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Daily Newspaper and Travel Guide
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Top Stories

Wednesday, March 10, 1999

Chamber eyes funds for fireworks

By ROSIE FLORES
Staff Writer

PECOS, March 10, 1999 - Naming a street after a former Pecos Chamber of Commerce Director and the costs of organizing a Fourth of July fireworks display were the topics at the regular noon monthly meeting of the Chamber's Board of Director's on Tuesday.

The group discussed naming a street in Pecos after David Madril who was killed in a car accident in January.

"He had expressed a wish to have a street named after him," said president Linda Gholson.

She told the group that the executive committee had thought of the idea during their meeting. "We still have go to the city council and discuss it with them and get their approval," said Gholson.

She said she had talked to the city's utilities director Octavio Garcia and he had said that he didn't think it would be a problem.

The group also discussed the proposed Fourth of July fireworks display, but decided the chamber would not sponsor it.

"This is something that's very costly and we decided it would be best if we didn't sponsor it," said Gholson. "We will however, help out and back it up."

An exhibition display was held in the Buck Jackson Rodeo Arena parking lot last month in hopes of having more businesses and groups interested and willing to help out. "It would cost anywhere from $10,000 to $30,000 and we just don't have those funds available right now," Gholson said.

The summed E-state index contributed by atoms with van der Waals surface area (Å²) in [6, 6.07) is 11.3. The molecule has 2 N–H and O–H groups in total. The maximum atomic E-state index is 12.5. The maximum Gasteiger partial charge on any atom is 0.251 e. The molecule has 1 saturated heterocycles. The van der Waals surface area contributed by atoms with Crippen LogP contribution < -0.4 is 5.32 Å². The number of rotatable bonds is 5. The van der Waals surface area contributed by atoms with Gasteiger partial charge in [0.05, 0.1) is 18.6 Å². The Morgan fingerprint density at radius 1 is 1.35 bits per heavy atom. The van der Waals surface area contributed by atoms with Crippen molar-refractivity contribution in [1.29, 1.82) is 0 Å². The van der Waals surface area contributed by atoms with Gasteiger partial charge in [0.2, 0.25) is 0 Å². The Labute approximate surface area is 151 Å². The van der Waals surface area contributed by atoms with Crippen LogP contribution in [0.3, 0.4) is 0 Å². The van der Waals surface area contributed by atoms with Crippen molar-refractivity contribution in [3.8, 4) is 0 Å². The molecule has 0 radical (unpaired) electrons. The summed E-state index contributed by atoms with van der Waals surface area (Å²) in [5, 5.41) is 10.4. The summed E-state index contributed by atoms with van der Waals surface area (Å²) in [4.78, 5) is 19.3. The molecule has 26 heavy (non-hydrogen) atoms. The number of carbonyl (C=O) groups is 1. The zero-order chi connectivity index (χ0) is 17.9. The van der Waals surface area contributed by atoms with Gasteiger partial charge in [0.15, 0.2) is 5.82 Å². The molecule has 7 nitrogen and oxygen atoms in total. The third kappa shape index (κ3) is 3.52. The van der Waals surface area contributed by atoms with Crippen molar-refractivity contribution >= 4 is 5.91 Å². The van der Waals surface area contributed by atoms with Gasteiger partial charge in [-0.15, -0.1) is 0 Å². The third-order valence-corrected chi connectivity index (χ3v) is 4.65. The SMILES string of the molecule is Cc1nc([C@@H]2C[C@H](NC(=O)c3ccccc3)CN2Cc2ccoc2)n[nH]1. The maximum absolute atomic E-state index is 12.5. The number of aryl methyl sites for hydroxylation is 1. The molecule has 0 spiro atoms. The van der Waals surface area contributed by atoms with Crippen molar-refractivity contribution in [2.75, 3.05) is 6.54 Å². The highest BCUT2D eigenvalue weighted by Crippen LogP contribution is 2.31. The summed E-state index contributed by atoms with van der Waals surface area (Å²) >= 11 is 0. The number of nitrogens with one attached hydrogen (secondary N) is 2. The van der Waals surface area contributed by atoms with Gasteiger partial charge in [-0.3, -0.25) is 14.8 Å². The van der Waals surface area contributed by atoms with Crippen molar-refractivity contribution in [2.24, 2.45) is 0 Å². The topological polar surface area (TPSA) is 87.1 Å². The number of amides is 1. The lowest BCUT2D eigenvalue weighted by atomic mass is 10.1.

"There's also a real concern if there is a fire ban at the time, and we would be out of that money," added board member Jeannette Alligood. "At this time it is not cost-effective."

The Golden Gloves Tournament didn't fare very well, according to manager of the local boxing team Fred Martin.

He said that the event didn't have a very good turnout, because of several other events happening that weekend. "It didn't help either, that the (Oscar) DelaHoya fight was also on that weekend," said Martin.

Martin said that the boxers weren't able to receive a jacket either, and the group was short of funds. "If we're going to sponsor it again next year, we need to let Fort Worth know, because there are other cities interested in sponsoring it," said Martin.